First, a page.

AWS Storage Blog
Running WordPress on Amazon EKS with Amazon EFS Intelligent-tiering
A large percentage of websites today rely on Content Management Systems (CMS) which provide content creators, who may have little to no experience in web development, with the ability to easily publish their content to a website for distribution to their end users. By far, the most popular CMS platform today is WordPress.
More developers are moving to containerized services for portability and ease of deployment of their applications, and WordPress as a CMS platform is no exception. At the same time, organizations are looking for ways to reduce the overall cost of their cloud services. Over time, as data ages, the frequency at which older content is accessed diminishes, which means the number of requests for a particular webpage, blog post, image or video is also reduced.
Amazon Elastic File System (Amazon EFS) offers EFS Intelligent-tiering which enables file data to be automatically moved to lower-cost storage classes as files are less frequently accessed. EFS Intelligent-tiering delivers automatic cost savings for workloads with changing access patterns by placing your file data in the appropriate storage class, at the right time, based on file access patterns.
Leveraging Amazon EFS as a fully managed, auto-scaling file system will allow your CMS data to grow and shrink on demand without having to manage capacity or performance. Additionally, with the new cost optimization features of Intelligent-tiering, EFS will provide enhanced value by delivering optimized capacity, performance and cost to your WordPress deployment.
In this blog, I show you how to quickly deploy a containerized instance of WordPress using the Amazon Elastic Kubernetes Service (EKS) with persistent file storage leveraging EFS with Intelligent-tiering enabled for cost optimization.
This is a high level diagram of the architecture you will be building, leveraging the AWS services referenced in this post. The diagram depicts the AWS services that comprise a WordPress solution running Amazon EKS on Amazon EC2 instances. The storage layer uses Amazon EFS with both Standard and Infrequent Access storage classes, and Intelligent-tiering enabled. Mount points exist in two AWS Availability Zones (AZs), and an AWS Elastic Load Balancer is used to access the WordPress website from the internet.
The setup includes creating your EKS cluster and your EFS file system with mount points and access points. Once your AWS infrastructure is created, you will deploy two containers (Pods) that comprise your WordPress website deployment.
Step 1: Create a Kubernetes Cluster with EKS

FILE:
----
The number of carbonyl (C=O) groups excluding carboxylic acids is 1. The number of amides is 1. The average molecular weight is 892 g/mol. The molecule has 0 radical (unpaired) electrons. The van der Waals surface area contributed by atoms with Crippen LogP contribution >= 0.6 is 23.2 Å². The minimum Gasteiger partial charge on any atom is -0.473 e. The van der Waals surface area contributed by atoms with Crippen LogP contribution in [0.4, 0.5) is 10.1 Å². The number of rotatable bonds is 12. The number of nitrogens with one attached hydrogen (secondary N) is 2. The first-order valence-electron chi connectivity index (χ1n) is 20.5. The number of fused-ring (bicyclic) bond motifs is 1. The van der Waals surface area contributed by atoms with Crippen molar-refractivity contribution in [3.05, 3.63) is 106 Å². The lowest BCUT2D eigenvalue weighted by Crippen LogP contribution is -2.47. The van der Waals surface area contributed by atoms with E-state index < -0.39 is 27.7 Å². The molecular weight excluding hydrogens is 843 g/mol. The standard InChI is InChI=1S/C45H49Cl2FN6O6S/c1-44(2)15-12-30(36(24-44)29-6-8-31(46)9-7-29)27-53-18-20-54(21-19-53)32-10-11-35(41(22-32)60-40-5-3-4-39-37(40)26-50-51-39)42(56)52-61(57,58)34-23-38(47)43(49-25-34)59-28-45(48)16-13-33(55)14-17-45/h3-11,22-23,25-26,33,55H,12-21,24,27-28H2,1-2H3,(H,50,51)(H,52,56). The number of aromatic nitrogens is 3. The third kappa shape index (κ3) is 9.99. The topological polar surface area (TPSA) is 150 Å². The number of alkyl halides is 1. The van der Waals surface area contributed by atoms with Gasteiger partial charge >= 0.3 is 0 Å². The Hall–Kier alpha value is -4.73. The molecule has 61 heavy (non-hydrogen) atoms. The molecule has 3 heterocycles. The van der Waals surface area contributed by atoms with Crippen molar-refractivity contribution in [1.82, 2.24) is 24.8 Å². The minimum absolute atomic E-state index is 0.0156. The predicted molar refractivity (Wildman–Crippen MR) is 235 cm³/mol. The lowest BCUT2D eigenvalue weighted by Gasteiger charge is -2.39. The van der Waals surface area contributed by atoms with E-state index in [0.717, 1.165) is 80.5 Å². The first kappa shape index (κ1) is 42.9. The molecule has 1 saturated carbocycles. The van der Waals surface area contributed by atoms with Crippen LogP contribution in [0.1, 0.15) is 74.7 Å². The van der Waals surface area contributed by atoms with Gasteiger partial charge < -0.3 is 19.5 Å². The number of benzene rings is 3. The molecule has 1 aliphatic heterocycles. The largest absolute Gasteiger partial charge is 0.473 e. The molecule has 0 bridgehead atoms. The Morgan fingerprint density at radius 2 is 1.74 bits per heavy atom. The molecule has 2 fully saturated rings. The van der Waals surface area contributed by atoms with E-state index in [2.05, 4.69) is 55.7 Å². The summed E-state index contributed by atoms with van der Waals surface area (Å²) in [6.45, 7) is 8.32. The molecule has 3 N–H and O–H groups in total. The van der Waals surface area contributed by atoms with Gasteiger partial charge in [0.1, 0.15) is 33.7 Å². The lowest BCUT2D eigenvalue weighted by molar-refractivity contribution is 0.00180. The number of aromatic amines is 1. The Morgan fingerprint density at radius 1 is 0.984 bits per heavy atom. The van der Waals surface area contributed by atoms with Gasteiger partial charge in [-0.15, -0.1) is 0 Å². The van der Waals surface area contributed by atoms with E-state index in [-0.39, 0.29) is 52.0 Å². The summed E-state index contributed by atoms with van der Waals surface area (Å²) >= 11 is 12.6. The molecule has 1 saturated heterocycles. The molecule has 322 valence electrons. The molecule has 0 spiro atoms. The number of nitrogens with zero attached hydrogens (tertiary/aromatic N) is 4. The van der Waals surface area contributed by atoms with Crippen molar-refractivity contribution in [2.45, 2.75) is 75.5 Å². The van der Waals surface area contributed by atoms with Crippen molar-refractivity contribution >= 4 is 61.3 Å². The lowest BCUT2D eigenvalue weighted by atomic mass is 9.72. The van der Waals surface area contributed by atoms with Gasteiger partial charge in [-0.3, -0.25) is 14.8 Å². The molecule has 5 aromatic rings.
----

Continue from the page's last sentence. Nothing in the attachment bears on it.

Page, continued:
First you will set up a Kubernetes cluster on EKS. You can use the eksctl command to do this as it will save a lot of time getting your EKS cluster configured using AWS CloudFormation.
In order to use
eksctl you will need to have
eksctl installed and running locally on your computer. For more information, read the EKS documentation.
Let’s configure your EKS cluster using
Using your preferred SSH client, select your AWS account using the following command:
Type in your credentials from your EC2 Private Key in your AWS account. For more information on how to get these credentials, and read Amazon EC2 key pairs and Linux instances.
NOTE: for this blog we will be using us-east-1 as the AWS Region for the purpose of demonstration. If you prefer to use a different Region, be sure to use that Region throughout these steps in your own AWS account.
Create your Kubernetes cluster with the following commands:
eksctl create cluster \ --name eks-wp \ --region us-east-1 \ --zones us-east-1a,us-east-1b \ --managed
You can watch the progress of the deployment in your AWS console in CloudFormation > Stacks
Once complete, you can view your EKS cluster in the AWS console in Elastic Kubernetes Service > ClustersNow use the
kubectl to view the compute nodes from Kubernetes! (For information about
kubectl read the documentation.)
Use the following command to log into your EKS Kubernetes cluster:
aws eks --region us-east-1 update-kubeconfig --name eks-wp
Once logged in, run this command to view your compute nodes:
kubectl get nodes
The node names and status of the Kubernetes compute nodes will be displayed:
Now you will create a kustomization.yaml file to allow you to use a secret password for your MySQL and WordPress Pods and enable you to both create and delete your deployment with a single command in
First create a new directory where the configuration files will be stored on your local machine.
mkdir eks-wp cd eks-wp
In your terminal, paste the following and enter.